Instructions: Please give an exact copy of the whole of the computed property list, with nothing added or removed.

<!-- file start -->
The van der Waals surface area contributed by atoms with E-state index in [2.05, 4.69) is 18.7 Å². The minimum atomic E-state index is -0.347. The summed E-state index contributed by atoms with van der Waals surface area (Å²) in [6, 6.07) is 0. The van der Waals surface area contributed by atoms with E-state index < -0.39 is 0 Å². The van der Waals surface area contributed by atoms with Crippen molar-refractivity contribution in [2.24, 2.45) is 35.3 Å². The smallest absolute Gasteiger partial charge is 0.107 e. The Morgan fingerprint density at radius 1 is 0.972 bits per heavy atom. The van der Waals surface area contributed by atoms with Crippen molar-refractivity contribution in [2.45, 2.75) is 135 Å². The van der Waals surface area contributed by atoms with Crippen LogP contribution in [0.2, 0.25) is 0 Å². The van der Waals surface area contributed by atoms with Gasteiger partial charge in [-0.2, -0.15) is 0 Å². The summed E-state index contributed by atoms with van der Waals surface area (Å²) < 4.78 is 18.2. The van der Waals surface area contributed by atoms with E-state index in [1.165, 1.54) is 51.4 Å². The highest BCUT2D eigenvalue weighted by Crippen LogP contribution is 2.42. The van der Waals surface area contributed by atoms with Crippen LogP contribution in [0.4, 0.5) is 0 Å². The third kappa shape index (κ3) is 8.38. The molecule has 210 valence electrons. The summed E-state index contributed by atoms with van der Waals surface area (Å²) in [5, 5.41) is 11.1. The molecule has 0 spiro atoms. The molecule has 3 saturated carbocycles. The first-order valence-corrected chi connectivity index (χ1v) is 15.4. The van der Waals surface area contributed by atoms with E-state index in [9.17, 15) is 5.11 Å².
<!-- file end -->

The van der Waals surface area contributed by atoms with E-state index in [2.05, 4.69) is 18.7 Å². The minimum atomic E-state index is -0.347. The summed E-state index contributed by atoms with van der Waals surface area (Å²) in [6, 6.07) is 0. The van der Waals surface area contributed by atoms with E-state index < -0.39 is 0 Å². The van der Waals surface area contributed by atoms with Crippen molar-refractivity contribution in [2.24, 2.45) is 35.3 Å². The smallest absolute Gasteiger partial charge is 0.107 e. The Morgan fingerprint density at radius 1 is 0.972 bits per heavy atom. The van der Waals surface area contributed by atoms with Crippen molar-refractivity contribution in [2.45, 2.75) is 135 Å². The van der Waals surface area contributed by atoms with Crippen LogP contribution in [0.2, 0.25) is 0 Å². The van der Waals surface area contributed by atoms with Gasteiger partial charge in [-0.2, -0.15) is 0 Å². The summed E-state index contributed by atoms with van der Waals surface area (Å²) < 4.78 is 18.2. The van der Waals surface area contributed by atoms with E-state index in [1.165, 1.54) is 51.4 Å². The highest BCUT2D eigenvalue weighted by Crippen LogP contribution is 2.42. The van der Waals surface area contributed by atoms with Crippen LogP contribution in [0.4, 0.5) is 0 Å². The third kappa shape index (κ3) is 8.38. The molecule has 210 valence electrons. The summed E-state index contributed by atoms with van der Waals surface area (Å²) in [5, 5.41) is 11.1. The molecule has 0 spiro atoms. The molecule has 3 saturated carbocycles. The first-order valence-corrected chi connectivity index (χ1v) is 15.4. The van der Waals surface area contributed by atoms with E-state index in [9.17, 15) is 5.11 Å².